Folding bikes are pretty straight forward for the most part. They ride just like regular bikes, shift just like regular bikes, brake just like regular bikes. But if you’ve never heard of them before or have only just started to research them, they can seem very new and a little overwhelming.
Here are a few tips of the trade that will help you avoid the classic folding bike missteps.
1) Choosing your Brompton Accessories
Brompton bikes are known as some of the best riding and smallest folding bikes in the world. Basically, if you buy one you’re home free. Learning to fold and unfold only takes a second, and there are plenty of youtube tutorials to help you along the way, and the bike itself will last forever, and will have very few maintenance problems.
1) If you get a bag, make sure to get the carrier block, or you won’t be able to attach it. Not a big deal, but if you forget, you’ll have to make a trip back to the shop, or place another order for delivery, so it’s always best to do it up front.
2) If you decide to get the S bar (the flat one), and also want to attach a bag, make sure to get either the S bag, or the mini O bag. All others are too high for this particular handlebar and will get in the way of the brake cables when you make sharp turns.
2) Rotating the handlebars on full-sized folders
Some folding bikes with full sized wheels will be shipped with the handlebars rotated 90 degrees for shipping purposes. The bike is completely tuned up and ready to ride, but before you head out on the road you’ll need to loosen the handlebars using an allen wrench, rotate them into the correct position, and then tighten them again. If you’re not quite sure how to do this, don’t try to be a hero, it’s always best to give us a call so we can talk it through with you, or follow an online tutorial.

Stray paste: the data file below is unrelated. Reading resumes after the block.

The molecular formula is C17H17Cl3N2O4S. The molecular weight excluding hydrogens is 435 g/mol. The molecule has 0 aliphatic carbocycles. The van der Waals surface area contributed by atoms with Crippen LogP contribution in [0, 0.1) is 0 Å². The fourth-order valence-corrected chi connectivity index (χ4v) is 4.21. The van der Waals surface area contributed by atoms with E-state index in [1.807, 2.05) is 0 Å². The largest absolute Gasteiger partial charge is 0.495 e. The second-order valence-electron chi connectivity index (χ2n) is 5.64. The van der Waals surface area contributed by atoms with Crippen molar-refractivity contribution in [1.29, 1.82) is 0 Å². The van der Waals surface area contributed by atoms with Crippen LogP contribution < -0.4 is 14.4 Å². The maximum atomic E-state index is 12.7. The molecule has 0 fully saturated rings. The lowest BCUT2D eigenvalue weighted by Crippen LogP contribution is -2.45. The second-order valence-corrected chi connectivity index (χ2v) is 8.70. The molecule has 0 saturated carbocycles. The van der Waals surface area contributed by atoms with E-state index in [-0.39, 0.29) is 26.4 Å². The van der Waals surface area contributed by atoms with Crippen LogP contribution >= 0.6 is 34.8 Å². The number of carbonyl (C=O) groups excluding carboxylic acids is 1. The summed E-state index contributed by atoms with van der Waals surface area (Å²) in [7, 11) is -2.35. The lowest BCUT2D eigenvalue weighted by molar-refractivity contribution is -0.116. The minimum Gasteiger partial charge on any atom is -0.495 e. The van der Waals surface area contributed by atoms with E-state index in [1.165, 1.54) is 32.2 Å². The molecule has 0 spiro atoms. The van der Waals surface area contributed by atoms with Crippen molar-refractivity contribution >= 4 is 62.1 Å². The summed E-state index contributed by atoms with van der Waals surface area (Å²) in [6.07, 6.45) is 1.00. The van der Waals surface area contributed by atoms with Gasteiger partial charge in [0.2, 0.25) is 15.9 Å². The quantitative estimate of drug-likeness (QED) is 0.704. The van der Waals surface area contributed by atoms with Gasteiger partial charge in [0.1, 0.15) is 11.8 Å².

The Tern Airporter is a case which fits Dahon and Tern folding bikes and which can be checked on an airplane. When purchasing the airporter case, keep two things it mind. 1) Folding bikes with 24 inches or larger will require some dissassembly to fit. 2) If you have had a Tern Luggage Truss installed for the purposes of attaching front bags, you’ll have to remove it before you place the bike inside the case.
4) Avoid twisting cables while folding bike
When folding or unfolding a bike for the first few times, it can be easy to accidentally rotate the handlebars 360 degrees, which will put tension on your brake cables and shifting cables, and make it seem as though the brakes and shifters are not working. If this happens, don’t panic, all you need to do is rotate it back the other way and you’ll be ready to go.
So those are the most common easily avoided trip ups for those just entering the wonderful world of folding bikes. Keep these tips in mind and you’ll be folding like a pro in no time!